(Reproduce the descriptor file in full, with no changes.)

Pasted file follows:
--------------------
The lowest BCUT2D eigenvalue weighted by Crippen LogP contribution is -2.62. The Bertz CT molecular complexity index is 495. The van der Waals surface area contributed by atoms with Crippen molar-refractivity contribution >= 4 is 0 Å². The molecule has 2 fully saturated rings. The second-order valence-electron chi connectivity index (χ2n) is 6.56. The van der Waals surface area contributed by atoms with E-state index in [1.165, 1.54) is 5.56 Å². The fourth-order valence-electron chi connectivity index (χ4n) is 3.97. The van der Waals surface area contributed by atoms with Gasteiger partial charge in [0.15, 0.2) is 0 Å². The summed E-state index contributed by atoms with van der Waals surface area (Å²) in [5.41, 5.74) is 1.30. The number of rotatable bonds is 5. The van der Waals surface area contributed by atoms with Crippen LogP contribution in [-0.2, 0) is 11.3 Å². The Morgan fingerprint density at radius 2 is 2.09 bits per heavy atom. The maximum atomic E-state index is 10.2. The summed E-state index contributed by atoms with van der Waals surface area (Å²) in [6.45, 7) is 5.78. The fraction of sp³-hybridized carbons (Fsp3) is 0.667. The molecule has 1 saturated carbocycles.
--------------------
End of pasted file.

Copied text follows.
The lowest BCUT2D eigenvalue weighted by Crippen LogP contribution is -2.62. The Bertz CT molecular complexity index is 495. The van der Waals surface area contributed by atoms with Crippen molar-refractivity contribution >= 4 is 0 Å². The molecule has 2 fully saturated rings. The second-order valence-electron chi connectivity index (χ2n) is 6.56. The van der Waals surface area contributed by atoms with E-state index in [1.165, 1.54) is 5.56 Å². The fourth-order valence-electron chi connectivity index (χ4n) is 3.97. The van der Waals surface area contributed by atoms with Gasteiger partial charge in [0.15, 0.2) is 0 Å². The summed E-state index contributed by atoms with van der Waals surface area (Å²) in [5.41, 5.74) is 1.30. The number of rotatable bonds is 5. The van der Waals surface area contributed by atoms with Crippen LogP contribution in [-0.2, 0) is 11.3 Å². The Morgan fingerprint density at radius 2 is 2.09 bits per heavy atom. The maximum atomic E-state index is 10.2. The summed E-state index contributed by atoms with van der Waals surface area (Å²) in [6.45, 7) is 5.78. The fraction of sp³-hybridized carbons (Fsp3) is 0.667. The molecule has 1 saturated carbocycles.